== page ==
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Serious imbalance with SSM Version

Started by Cel, November 20, 2014, 01:30:37 PM

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I have changed R96/R97 to 150KOhm, but it makes no difference IC1 pin 7 to ground measures still around 14,40V. (Input shorted, parallel resistors from R27, R28 have been removed for now, still 4 pair of SSM-s in with 15Kohms as R16-R23).


I have done some more experimenting on the left channel:

0.Starting with 150Kohms on R96/R97 still in, input shorted: servo 14,40V
1. changed R17/R16 to 3.9KOhm and left only the first SSM2220 and SSM2210 in: Servo started from 14,50V and gone down to around 14,40V again.
2. shorted R2: Servo started from 14,30 settled fast around 14,33V
3. soldered back the 100K-s parallel to R27 and R28: Servo gone up a bit to 14,38-14,40V again

I have 5,65V and 5,57V on R17/R16, so I got ~1.45mA on the SSM-s now.

Update1: I have left it turned on that way, the output of the servo gone down slowly (ca. 5-10mV/sec). After ca. 10 min I measure 11,90V, altough now it slowly oscillates between 12,30V and ca. 11,80V (again with ca. 5-10mV/sec, however it slows down at the upper and lower limits like a sinus).

In the meantime right channel (no modifications, 4 pair off SSMs with 15Kohm) is stable on 14,42V

update2: Still oscillates slowly on the left. (15min later)


The oscillations could be temperature variations. Are you sure that the oscillations is sinusoidal?
/Per-Anders Sjöström, owner of this forum

Homepage with my DIY hifi stuff


It is hard to say without the right tools, but it seems to be a sinus with a cycle time around 1-2 minutes (I would have to measure it, if it is important). It definitelly slows down around the limits (11,70-11,80 and around 12,30-12,40). The limits vary slightly with time. About half an hour later, I remember measuring only 12,01V as upper limit.

Unfortunatelly I can`t say which change caused this change in the servo output,  because I have waited way to little while I measured the values, but it shouldn`t be too hard to find out. I will undo the steps one after the other, when I get home, and see when it disappears.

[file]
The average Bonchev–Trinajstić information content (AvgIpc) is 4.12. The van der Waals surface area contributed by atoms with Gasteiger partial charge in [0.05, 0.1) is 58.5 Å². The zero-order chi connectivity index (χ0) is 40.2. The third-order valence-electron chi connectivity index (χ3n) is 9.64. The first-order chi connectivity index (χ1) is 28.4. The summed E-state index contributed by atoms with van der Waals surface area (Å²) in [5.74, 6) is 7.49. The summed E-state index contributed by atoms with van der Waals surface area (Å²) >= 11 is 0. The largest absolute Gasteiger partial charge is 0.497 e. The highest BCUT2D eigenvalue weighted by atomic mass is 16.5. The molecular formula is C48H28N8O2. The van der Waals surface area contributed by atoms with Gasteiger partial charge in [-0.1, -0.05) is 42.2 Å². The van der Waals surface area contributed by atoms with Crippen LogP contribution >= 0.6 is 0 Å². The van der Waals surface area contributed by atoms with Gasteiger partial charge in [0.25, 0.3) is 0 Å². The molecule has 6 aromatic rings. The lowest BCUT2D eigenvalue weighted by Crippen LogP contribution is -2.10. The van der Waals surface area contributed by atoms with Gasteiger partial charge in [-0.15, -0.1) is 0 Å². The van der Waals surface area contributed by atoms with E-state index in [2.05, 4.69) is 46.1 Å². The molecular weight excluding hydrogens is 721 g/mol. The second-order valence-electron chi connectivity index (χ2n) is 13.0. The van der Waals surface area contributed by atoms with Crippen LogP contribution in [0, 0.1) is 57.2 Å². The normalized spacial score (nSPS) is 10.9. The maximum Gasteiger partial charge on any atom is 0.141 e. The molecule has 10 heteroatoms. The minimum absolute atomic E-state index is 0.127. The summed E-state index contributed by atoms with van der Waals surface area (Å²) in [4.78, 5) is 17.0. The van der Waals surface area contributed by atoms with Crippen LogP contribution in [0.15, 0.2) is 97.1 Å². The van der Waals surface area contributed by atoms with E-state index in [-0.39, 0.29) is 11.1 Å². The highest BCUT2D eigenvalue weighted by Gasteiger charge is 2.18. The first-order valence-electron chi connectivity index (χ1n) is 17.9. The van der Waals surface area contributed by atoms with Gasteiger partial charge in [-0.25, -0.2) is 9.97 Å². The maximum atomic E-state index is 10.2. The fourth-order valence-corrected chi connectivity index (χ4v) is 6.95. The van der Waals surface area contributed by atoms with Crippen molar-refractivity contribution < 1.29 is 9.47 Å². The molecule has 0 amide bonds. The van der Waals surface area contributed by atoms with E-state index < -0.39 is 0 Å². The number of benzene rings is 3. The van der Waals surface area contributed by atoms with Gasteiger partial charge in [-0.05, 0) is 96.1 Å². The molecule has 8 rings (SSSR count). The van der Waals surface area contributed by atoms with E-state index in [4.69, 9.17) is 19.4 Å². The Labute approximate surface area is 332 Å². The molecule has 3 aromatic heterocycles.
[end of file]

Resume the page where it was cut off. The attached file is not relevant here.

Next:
How much is the output drifting? A millivolt or a fraction of it?
/Per-Anders Sjöström, owner of this forum

Homepage with my DIY hifi stuff


Ok, so I measured it again, this time I have left the multimeter on it for the whole time and just watched what happens. It is definitely no sinus, but a temperature drift.

1.After turning it on, the servo voltage is around 14,40V, after 5-10 minutes it goes down to around 12,20V.
2.If I touch for example the transistor T33, the voltage on the servo output goes down a bit to 11,70. If I release it, it goes back and settles aroun 12,20V.
3.If I blow on the transistors T31-T36 the servo  voltage goes up.

If I move my hands over the circuit while holding the measuring headers, the small airflow generated by my movements triggers voltage drifts, that's what I did not recognized the first time. When I stay completely still the voltage always settles somewhere around 12V.

Unfortunately the voltage was too high again on R42-R46 (~480mV), so now I have put an even smaller resistor parallel with the LED, which brought back the voltages of R42-46, but caused the servo output to settle around 14,40V again. So I am back where I started :)

Update: I left it turned on for an hour, servo output  settled now around 12V, R42-R46 gone up a bit, but not so much (420mv). Tomorrow I will try to get the voltage of R42-R46  down to 330mV with an even lower resistor and see what happens.